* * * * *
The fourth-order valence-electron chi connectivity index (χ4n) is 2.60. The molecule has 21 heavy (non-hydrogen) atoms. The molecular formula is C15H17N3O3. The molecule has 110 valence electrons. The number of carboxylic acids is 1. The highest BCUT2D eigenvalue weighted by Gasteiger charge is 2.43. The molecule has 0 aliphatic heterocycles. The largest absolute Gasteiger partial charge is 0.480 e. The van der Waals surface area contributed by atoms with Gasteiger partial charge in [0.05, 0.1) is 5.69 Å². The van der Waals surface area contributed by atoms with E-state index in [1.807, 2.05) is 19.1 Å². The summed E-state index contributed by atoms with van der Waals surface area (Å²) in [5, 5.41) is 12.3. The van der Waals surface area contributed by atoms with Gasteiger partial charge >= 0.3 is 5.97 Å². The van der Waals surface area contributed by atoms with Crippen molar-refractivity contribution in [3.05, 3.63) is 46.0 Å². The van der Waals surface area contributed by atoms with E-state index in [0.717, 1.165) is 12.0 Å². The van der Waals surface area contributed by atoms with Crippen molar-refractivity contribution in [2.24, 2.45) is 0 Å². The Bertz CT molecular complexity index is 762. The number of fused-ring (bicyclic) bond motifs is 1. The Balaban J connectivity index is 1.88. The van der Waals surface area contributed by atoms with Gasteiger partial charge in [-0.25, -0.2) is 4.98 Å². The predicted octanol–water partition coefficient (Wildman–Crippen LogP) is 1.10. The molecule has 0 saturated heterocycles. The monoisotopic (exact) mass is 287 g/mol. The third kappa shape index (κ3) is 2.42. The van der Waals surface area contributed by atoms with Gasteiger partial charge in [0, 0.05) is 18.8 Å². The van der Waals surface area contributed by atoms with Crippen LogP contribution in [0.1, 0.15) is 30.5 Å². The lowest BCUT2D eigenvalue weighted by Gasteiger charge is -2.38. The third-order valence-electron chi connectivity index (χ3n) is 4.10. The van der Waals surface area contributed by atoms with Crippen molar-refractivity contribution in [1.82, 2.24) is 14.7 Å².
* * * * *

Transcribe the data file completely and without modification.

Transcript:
The fourth-order valence-electron chi connectivity index (χ4n) is 2.60. The molecule has 21 heavy (non-hydrogen) atoms. The molecular formula is C15H17N3O3. The molecule has 110 valence electrons. The number of carboxylic acids is 1. The highest BCUT2D eigenvalue weighted by Gasteiger charge is 2.43. The molecule has 0 aliphatic heterocycles. The largest absolute Gasteiger partial charge is 0.480 e. The van der Waals surface area contributed by atoms with Gasteiger partial charge in [0.05, 0.1) is 5.69 Å². The van der Waals surface area contributed by atoms with E-state index in [1.807, 2.05) is 19.1 Å². The summed E-state index contributed by atoms with van der Waals surface area (Å²) in [5, 5.41) is 12.3. The van der Waals surface area contributed by atoms with Gasteiger partial charge >= 0.3 is 5.97 Å². The van der Waals surface area contributed by atoms with Crippen molar-refractivity contribution in [3.05, 3.63) is 46.0 Å². The van der Waals surface area contributed by atoms with E-state index in [0.717, 1.165) is 12.0 Å². The van der Waals surface area contributed by atoms with Crippen molar-refractivity contribution in [2.24, 2.45) is 0 Å². The Bertz CT molecular complexity index is 762. The number of fused-ring (bicyclic) bond motifs is 1. The Balaban J connectivity index is 1.88. The van der Waals surface area contributed by atoms with Gasteiger partial charge in [-0.25, -0.2) is 4.98 Å². The predicted octanol–water partition coefficient (Wildman–Crippen LogP) is 1.10. The molecule has 0 saturated heterocycles. The monoisotopic (exact) mass is 287 g/mol. The third kappa shape index (κ3) is 2.42. The van der Waals surface area contributed by atoms with Gasteiger partial charge in [0, 0.05) is 18.8 Å². The van der Waals surface area contributed by atoms with Crippen LogP contribution in [0.1, 0.15) is 30.5 Å². The lowest BCUT2D eigenvalue weighted by Gasteiger charge is -2.38. The third-order valence-electron chi connectivity index (χ3n) is 4.10. The van der Waals surface area contributed by atoms with Crippen molar-refractivity contribution in [1.82, 2.24) is 14.7 Å².